On June 27th, two explosions shook the city of Beni, located in the North Kivu province in the eastern region of the Democratic Republic of the Congo. Reuters reported that the first blast took place at a local church and injured two people. Hours later, the second blast occurred at a crowded intersection, killing the suspected bomber of both attacks. The explosive prematurely detonated while in possession of the bomber, with reportedly no other casualties.
According to the national army, the two attacks were carried out by a member of the Allied Democratic Forces (ADF), a rebel Islamist militia group based in Uganda and the DR Congo with ties to the Islamic State (ISIS). Islamic State also reportedly claimed responsibility for the blasts committed by the ADF, as it has done multiple times in the past. However, the UN has cautioned that there was no evidence of direct support from the terrorist group. The UN has also pointed out that these attacks may have been committed by another militia group, although the ADF seems to be the likely perpetrator in this instance.
Attacks of this nature are nothing new in the Democratic Republic of the Congo. Fear and violence triggered by rebel militia groups have troubled the African country for decades and have intensified since 2014. According to data from the Mercy Corps, over 100 militia groups are terrorizing eastern DR Congo, fighting for control of territory. The ADF, being one of the most violent groups, has killed over 1,200 people in Beni alone since 2017, as reported by the Kivu Security Tracker. The bloodshed and fighting have caused 4.5 million people to be internally displaced and 13.1 million people to be in dire need of aid. Making the situation in the DRC one of the worst humanitarian crises in the world.
In response to the dual blasts, the mayor of Beni called for a curfew and the temporary shut-down of schools, churches, and markets. To counter further threats from militant groups like the ADF, President Felix Tshisekedi previously called for a state of siege in the North Kivu and Ituri provinces back in May. Allowing for the military to step in to fight off the militia groups. President Tshisekedi urged residents to trust the ability of the national defense forces to stop the raging violence in the region. United Nations peacekeepers (MONUSCO) have also been sent to support the DR Congo military in the struggle against rebel militia groups.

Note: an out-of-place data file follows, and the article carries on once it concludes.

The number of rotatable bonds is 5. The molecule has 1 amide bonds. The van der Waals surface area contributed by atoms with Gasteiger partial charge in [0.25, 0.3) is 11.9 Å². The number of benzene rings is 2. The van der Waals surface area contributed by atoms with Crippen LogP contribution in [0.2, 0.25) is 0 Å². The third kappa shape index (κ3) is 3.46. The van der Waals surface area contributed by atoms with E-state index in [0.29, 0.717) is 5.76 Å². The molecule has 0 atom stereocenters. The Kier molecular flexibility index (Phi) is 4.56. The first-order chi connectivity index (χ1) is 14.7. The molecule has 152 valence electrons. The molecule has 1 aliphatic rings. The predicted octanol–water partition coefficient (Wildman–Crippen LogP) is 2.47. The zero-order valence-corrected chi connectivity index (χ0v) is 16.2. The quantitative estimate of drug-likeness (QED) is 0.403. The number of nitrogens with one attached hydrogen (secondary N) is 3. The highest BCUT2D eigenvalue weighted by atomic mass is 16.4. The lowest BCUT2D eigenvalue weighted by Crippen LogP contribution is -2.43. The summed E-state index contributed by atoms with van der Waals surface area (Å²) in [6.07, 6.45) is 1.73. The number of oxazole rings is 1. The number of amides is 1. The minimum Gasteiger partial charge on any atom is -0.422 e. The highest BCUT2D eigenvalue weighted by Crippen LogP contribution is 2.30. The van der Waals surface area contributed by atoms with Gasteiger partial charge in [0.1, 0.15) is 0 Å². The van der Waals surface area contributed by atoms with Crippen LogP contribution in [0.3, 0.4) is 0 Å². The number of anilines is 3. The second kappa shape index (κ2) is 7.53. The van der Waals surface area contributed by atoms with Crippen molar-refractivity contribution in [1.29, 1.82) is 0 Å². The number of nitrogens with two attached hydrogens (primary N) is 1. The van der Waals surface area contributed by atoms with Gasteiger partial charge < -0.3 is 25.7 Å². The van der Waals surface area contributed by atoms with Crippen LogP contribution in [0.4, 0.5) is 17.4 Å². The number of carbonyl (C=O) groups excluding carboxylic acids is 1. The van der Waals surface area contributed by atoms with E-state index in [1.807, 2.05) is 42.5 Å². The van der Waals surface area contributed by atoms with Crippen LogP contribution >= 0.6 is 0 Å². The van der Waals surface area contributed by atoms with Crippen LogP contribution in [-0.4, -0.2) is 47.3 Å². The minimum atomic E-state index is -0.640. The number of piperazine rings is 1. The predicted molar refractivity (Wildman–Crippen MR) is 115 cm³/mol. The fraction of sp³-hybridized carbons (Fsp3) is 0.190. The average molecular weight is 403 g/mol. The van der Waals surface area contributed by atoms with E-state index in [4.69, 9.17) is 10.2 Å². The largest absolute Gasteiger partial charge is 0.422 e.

However, military and UN efforts to end the violence have proven to be inadequate. The ADF and other militia groups continue to wreak havoc on civilians in the DRC. President Tshisekedi has been criticized for his response to the militia groups, which appears to not be sufficient to put an end to the violence on the ground once and for all.
“We don’t know what our authorities are doing. The idea is to protect the inhabitants, but here we are again… We are really angry,” stated Kathembo Ngeleza, who took to the streets to protest against yet another attack in Beni on July 1st, just four days after the dual blasts. Suspected members of the ADF had raided and set fire to several homes and killed at least ten people.
After the dual blasts on Beni, it is clear that the Democratic Republic of the Congo is in a desperate situation where the path to peace is uncertain. As attacks on civilians worsen, government and UN tactics to stop the surge of rebel groups prove to be ineffective. To end the violence from rebel groups like the Allied Democratic Forces (ADF), the DRC needs real change, whether through intensifying government and UN efforts or looking into other ways to secure communities. At the end of the day, it is the civilians who are the victims of these senseless crimes, which is why combatting rebel militia groups is crucial to achieving peace in the DR Congo.